A more puritanical approach would award delectable morsels later, after the work is accomplished. For my part, I’m in favor of small pre-rewards. I grab one and go happily to my computer. Like a good Pavlovian, I salivate, sip, and write. Again, for me, the hard part is sitting down, especially when tired in the evening after a day of editing other people’s work.

Besides, a bit of dark chocolate and a nice earthy Rioja is now recognized as a healthy choice. Yes, there is a kind god in the heavens, after all.

5. Have Two Projects Going.

As a creative person – with passion for writing but some resistance to writing under pressure – I love to have multiple projects underway. Unless a deadline is imminent, this gives me a choice of which I want to work on at a given moment.

In truth, it’s often the other project than the one I planned to tackle when I first sat down. (For instance, I didn’t plan to work on this piece when I first drafted it some months ago! But considering my choices, it suddenly had a lot of appeal.) Serendipity works for me; it makes me productive, if not predictable.

The ability to choose helps to prevent writer’s block. If I hit a wall on one project, finding myself without enthusiasm or good ideas, I just close the file and switch to another project. You’d be surprised how often the avoided problem works itself out smoothly when revisited later. Don’t wallow in projects that are stuck; look for ones that are most exciting.

6. Write, schmuck.

This is from award-winning fantasy novelist Peter Beagle, author of The Last Unicorn and other novels. In an interview a few years ago, he told me that he posted this sign in a prominent place over his desk to remind himself just what his job was. It’s a Yiddish version of the Nike slogan, “Just do it.”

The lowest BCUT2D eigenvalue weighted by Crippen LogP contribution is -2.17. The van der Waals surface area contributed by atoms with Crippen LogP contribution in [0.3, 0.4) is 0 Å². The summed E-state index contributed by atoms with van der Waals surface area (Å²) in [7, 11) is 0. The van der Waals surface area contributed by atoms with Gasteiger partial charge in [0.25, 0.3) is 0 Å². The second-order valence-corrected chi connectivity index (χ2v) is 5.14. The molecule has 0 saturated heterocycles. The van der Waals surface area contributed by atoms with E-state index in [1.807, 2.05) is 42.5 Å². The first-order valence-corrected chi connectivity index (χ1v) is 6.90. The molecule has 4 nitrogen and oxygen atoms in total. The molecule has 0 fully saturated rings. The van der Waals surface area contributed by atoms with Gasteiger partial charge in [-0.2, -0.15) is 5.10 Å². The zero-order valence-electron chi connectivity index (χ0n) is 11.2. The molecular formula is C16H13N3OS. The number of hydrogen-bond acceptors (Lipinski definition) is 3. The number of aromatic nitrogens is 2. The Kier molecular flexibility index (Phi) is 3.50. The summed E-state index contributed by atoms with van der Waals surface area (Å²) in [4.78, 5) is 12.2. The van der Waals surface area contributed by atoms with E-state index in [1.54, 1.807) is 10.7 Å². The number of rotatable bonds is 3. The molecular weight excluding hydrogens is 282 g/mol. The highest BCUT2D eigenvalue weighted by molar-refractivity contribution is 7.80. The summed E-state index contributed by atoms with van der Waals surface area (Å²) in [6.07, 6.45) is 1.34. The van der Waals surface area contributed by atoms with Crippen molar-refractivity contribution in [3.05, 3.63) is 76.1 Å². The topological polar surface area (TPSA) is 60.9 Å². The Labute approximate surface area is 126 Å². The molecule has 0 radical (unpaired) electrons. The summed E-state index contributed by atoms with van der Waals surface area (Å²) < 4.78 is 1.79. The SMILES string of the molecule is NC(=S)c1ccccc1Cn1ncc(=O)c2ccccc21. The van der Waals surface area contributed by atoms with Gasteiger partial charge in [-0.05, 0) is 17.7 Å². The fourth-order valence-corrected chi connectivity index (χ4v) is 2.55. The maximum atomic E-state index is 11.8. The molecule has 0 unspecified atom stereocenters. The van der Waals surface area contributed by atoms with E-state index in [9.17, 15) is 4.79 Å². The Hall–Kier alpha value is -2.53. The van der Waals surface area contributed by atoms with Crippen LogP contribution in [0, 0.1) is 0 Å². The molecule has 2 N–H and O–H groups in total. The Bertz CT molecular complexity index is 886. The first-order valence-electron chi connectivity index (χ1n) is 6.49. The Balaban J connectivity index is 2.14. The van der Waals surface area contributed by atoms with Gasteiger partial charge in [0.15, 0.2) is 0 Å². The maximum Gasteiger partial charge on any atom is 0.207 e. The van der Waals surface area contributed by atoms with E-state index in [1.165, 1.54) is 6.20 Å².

In the Midwest, our version is: “The cows aren’t going to milk themselves, you know.”

This is not an affirmation. It’s a little swift kick in the butt.

I heard another rural Midwestern version somewhere: “The thing that makes the crops grow best is the shadow of the farmer on the field.” For writers, this translates to the reflection of the writer on the computer screen.

Some of you, of course, may prefer positive affirmations.

I will write well.
I will finish my big book project by the end of this year and see it on the store shelves in the bestseller section soon after.
I will send a flood of short stories to the best magazines and have them begging for more.
I have published much and will publish much more.
I’m better than other writers at telling my stories.
I am writer, hear me roar.

I am a writer. Often, though, this means being a tired writer. But I know that a session at the computer, once I get there, makes me feel better. It perks me up.

I hope these small suggestions help give you a boost, too.

The cows aren’t going to milk themselves, you know.

This article is by Philip Martin, director of Blue Zoo Writers and Great Lakes Literary (www.GreatLakesLit.com) and author of How To Write Your Best Story and A Guide to Fantasy Literature.